Book Review: The Red-Tailed Hawk


Book Review
The Red-Tailed Hawk
By Jack Dunn

This book starts out well. It tells the story of Diyin, an Apache holy man who escapes from the train carrying Geronimo and his band to imprisonment in Florida. Diyin follows a red-tailed hawk and finds the Collins family. He is taken in by them and treated well and respected. Diyin has one wish. When he dies, he wants a lock of his hair to be returned and buried in his homeland, because he knows he will never see it again in person. The Collins family promises to do this.

The novel is told in three parts and follows multiple generations of the Collins family. The young couple who take in Diyin, Michael and Sally, are poor and get by on earnings from his woodworking. However, a great opportunity comes up to join another man in a business in town and Michael agrees to go. Diyin goes with them. The business prospers and so does the family. I assume that Diyin’s presence helped them somehow in this success, but am not sure how. It was not directly referred to in the story. The character did not perform any ceremonies to assist them, but the red-tailed hawk does show up often.

Diyin also meets a man with one leg. This was foretold to him long ago. But, the relationship with that man doesn’t seem to lead to anything beyond a friendship for them both. Since it was foretold, I expected that more would have come out of that friendship. It’s fine that it didn’t. I was just expecting more from it as a reader. I was hoping that it would become a larger part of the plot.

The first part of the book was well done and I think that storyline has a lot of potential. The second parts follow succeeding generations of the family and rely less on telling of the connection to Diyin and his wish. The book goes on to tell of the family in the future, as far as the year 2062. Coincidentally, this is the next time Halley’s Comet is supposed to be visible. The second and third part of the book seemed to drag for me. It was mostly about the business success of the Collins family descendants and how they built up the business Michael started in the 1800’s.

The last parts of the book seemed to me to lack a focus. There was no main conflict to be resolved. There were no plot elements that moved the story along toward a particular resolution. I felt that the book should have focused on the original characters and Diyin’s relationship to them to be more effective. It lost a lot when the author took us into the future. The original premise was great and I think it could work very well as a stand-alone novel without the future Collinses being involved. I understand that Halley’s Comet was part of the reason to take the narrative so far into the future. However, those parts of the story just zoomed by in a more documentary fashion, detailing mostly the family’s business successes.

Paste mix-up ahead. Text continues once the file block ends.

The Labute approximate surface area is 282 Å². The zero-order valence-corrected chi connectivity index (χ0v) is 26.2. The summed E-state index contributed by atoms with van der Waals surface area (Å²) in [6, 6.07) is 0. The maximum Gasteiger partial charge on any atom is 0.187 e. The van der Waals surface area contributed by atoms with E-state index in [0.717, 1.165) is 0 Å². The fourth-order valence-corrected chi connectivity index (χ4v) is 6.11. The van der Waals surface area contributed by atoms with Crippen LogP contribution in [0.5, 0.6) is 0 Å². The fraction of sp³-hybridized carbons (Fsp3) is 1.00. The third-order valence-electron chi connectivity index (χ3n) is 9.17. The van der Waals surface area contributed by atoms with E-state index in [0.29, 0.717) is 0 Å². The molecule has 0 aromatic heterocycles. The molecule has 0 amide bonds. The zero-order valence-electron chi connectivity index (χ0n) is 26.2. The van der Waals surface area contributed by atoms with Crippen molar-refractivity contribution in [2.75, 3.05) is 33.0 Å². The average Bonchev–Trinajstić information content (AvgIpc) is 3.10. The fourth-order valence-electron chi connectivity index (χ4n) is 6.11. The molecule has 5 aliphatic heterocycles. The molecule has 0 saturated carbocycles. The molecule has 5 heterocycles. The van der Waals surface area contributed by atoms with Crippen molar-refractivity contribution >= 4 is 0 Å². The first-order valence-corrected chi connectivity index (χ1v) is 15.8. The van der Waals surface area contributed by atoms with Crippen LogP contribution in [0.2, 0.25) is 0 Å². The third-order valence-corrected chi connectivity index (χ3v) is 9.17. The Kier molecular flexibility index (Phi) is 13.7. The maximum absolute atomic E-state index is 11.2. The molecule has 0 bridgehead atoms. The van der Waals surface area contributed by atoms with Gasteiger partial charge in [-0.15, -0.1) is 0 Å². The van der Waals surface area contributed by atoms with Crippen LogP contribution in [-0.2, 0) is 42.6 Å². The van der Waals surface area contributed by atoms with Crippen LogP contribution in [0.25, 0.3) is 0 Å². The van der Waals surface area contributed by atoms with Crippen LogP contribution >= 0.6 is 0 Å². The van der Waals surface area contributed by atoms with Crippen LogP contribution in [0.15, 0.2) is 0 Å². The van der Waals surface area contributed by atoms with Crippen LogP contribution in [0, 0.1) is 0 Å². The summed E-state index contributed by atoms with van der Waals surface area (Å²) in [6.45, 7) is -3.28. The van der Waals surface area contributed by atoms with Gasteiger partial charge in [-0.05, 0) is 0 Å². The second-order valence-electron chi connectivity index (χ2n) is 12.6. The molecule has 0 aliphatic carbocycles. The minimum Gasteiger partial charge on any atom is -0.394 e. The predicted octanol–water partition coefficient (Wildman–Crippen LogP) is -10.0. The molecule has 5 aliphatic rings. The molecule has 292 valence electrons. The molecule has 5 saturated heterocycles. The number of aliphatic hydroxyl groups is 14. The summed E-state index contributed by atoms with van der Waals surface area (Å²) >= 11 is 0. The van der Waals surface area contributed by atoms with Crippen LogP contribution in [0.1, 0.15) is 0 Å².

The archaeology student near the end would not likely have been sampling 200-year-old specimens in the manner that she and her companion did. Sure, it’s supposed to take place long into the future, but I don’t know of any universities that would approve that sort of experimentation with an unknown substance. It did gain them some insight, but did not seem to directly relate to the plot. It was an interesting way to introduce the history of the genocide of native peoples but the event didn’t move the plot forward much in my opinion. I think maybe having Diyin reflect on some of these instances would have been a more interesting way to bring these historical facts into the narrative. Plenty of them happened to the Apache people. Also, the fact that the cave had been submerged when the dam was built would have flooded and likely destroyed many of the artifacts they found inside, particularly the powders Diyin left there.

Overall, I loved the first part of the book, but was disappointed by the latter parts. As a reader, I wanted to see a larger conflict that the characters had to resolve. I wanted to see Diyin’s wishes fulfilled as he had requested. It was disappointing that this connection was lost and that subsequent generations of the family knew so little about him and about what had been promised to him. It seemed like a very simple request.

The idea for this story was great and the author certainly has plenty of talent. I hope that this story will be revisited at some point and maybe re-written a bit. He’s got some great story ideas here. They just need a bit of fleshing out to bring them to light. Keep up the good work.

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